On Nov. 3, voters in the North Whidbey Fire and Rescue District will see a request for a much-needed tax levy increase on their ballots. If approved by the voters, it will be the first time in 22 years that the citizens supported such a request.
For many years, the fire district has operated under the fiscally-conservative “pay-as you-go” philosophy, incurring virtually no debt. But that strategy has now caught up with the ever-increasing cost of providing fire and EMS services, and the new fire chief just does not have the money he needs to equip his firefighters and meet current standards.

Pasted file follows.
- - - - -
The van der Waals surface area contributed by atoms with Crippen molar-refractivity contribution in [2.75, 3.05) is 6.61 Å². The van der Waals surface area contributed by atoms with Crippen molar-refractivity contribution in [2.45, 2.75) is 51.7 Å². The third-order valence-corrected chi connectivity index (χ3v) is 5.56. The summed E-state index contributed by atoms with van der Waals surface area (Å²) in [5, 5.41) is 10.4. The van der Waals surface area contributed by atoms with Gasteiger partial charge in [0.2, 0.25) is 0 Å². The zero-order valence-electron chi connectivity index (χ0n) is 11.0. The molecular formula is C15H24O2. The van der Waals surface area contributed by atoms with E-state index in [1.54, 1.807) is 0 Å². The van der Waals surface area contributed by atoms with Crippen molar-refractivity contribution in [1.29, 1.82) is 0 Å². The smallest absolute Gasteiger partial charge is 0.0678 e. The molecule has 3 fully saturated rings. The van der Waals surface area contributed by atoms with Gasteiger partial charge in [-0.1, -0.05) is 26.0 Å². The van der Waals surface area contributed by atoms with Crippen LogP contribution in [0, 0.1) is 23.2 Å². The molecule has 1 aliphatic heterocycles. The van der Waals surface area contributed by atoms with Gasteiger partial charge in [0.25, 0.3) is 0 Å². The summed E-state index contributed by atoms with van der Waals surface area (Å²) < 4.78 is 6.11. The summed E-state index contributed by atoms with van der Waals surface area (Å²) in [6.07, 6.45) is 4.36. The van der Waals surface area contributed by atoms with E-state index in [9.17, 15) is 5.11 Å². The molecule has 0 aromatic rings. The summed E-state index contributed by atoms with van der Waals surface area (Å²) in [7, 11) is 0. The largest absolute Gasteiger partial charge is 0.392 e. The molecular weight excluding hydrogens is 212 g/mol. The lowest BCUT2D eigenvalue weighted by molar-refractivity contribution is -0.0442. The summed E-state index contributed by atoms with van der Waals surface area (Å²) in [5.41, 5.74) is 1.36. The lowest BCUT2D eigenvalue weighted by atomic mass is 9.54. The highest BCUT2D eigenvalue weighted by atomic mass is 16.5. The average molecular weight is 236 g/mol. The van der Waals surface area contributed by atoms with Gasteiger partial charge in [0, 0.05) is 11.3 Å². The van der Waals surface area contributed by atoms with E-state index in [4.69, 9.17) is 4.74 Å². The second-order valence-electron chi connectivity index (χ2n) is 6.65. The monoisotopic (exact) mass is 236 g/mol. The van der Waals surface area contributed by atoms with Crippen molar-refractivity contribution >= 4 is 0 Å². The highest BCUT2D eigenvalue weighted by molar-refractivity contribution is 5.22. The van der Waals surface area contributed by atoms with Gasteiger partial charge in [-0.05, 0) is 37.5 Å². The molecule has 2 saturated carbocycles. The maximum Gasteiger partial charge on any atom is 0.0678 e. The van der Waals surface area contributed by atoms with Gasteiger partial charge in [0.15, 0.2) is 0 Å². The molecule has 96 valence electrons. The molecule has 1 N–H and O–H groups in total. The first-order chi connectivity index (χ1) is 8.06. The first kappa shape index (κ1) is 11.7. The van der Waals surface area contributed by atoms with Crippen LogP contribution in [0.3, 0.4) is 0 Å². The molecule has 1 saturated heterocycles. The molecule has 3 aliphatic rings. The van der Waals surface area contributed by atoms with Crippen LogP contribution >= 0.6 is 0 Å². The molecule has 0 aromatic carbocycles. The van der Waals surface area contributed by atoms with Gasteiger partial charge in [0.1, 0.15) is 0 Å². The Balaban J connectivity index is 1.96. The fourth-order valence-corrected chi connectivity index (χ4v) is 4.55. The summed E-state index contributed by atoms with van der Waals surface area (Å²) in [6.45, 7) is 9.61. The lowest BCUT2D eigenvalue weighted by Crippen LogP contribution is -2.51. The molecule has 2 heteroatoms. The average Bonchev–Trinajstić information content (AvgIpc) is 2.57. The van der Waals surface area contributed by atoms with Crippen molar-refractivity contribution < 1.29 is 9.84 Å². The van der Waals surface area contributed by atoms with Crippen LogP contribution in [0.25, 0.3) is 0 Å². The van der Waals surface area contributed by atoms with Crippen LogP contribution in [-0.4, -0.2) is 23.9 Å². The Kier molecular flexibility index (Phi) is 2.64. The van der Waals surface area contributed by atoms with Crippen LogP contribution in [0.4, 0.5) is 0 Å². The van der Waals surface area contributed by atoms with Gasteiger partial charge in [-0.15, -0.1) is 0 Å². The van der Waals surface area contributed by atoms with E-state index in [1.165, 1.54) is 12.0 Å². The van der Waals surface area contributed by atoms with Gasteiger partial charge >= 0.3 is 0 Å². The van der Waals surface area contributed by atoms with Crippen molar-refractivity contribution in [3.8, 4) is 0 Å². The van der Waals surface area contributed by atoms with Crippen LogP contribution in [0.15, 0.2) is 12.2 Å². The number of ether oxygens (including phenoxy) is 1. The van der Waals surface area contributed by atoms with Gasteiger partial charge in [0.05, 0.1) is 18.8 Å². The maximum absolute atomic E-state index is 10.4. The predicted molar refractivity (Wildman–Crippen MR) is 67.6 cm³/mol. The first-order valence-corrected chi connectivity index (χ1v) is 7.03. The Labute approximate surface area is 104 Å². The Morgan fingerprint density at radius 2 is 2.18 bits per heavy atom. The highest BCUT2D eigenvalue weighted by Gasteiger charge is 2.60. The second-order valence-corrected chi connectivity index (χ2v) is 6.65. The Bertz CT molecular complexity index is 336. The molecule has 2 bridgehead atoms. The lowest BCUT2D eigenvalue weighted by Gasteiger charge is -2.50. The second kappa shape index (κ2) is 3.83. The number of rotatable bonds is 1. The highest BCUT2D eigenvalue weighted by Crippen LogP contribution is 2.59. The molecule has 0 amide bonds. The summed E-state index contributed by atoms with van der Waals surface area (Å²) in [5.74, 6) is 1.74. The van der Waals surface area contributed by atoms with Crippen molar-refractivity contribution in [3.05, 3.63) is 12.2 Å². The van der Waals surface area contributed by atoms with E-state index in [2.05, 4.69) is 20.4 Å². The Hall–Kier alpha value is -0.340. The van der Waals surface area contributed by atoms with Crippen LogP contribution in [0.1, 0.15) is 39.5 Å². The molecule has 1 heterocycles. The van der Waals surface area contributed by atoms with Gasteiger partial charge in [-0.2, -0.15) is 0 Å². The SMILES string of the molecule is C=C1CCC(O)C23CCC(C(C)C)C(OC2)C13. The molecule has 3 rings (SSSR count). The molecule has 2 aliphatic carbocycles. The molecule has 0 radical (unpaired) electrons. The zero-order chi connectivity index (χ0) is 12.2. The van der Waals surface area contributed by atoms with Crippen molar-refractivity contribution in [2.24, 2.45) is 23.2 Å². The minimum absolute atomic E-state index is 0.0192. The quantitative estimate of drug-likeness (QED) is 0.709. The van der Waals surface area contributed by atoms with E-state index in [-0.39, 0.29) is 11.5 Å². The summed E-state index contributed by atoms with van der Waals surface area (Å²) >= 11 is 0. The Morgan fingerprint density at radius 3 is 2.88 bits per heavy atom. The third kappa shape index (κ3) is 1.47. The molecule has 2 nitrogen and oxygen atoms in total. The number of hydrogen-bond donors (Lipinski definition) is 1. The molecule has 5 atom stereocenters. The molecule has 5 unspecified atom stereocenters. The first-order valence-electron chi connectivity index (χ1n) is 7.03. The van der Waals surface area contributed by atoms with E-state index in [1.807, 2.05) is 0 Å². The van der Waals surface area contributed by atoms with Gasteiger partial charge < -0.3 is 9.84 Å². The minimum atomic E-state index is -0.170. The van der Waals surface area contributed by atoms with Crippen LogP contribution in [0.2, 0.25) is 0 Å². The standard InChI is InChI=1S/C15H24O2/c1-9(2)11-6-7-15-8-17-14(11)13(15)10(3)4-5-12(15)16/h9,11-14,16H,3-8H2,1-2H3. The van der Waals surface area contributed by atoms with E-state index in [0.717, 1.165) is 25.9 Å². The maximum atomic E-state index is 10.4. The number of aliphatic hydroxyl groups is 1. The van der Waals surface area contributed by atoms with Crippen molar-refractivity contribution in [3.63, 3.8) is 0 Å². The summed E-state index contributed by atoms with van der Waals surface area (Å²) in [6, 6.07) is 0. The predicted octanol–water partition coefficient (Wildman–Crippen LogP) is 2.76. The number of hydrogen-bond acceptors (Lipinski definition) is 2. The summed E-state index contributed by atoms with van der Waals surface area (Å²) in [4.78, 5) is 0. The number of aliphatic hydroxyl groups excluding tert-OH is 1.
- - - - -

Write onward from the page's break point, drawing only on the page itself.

That’s why the chief and board of fire commissioners are asking for a nominal increase in the fire tax rate of 62 cents per $1,000 of assessed property value to 77 cents.
That’s all, a mere 15 cent increase, or about $50 per year.
As a retired public employee living on a fixed-income, I am reluctant to approve and pay higher taxes. But I also want, and expect, trained, professional, courteous and adequately equipped firefighters to arrive quickly should I ever need them.
I will be voting “yes” on the fire tax lid lift in November.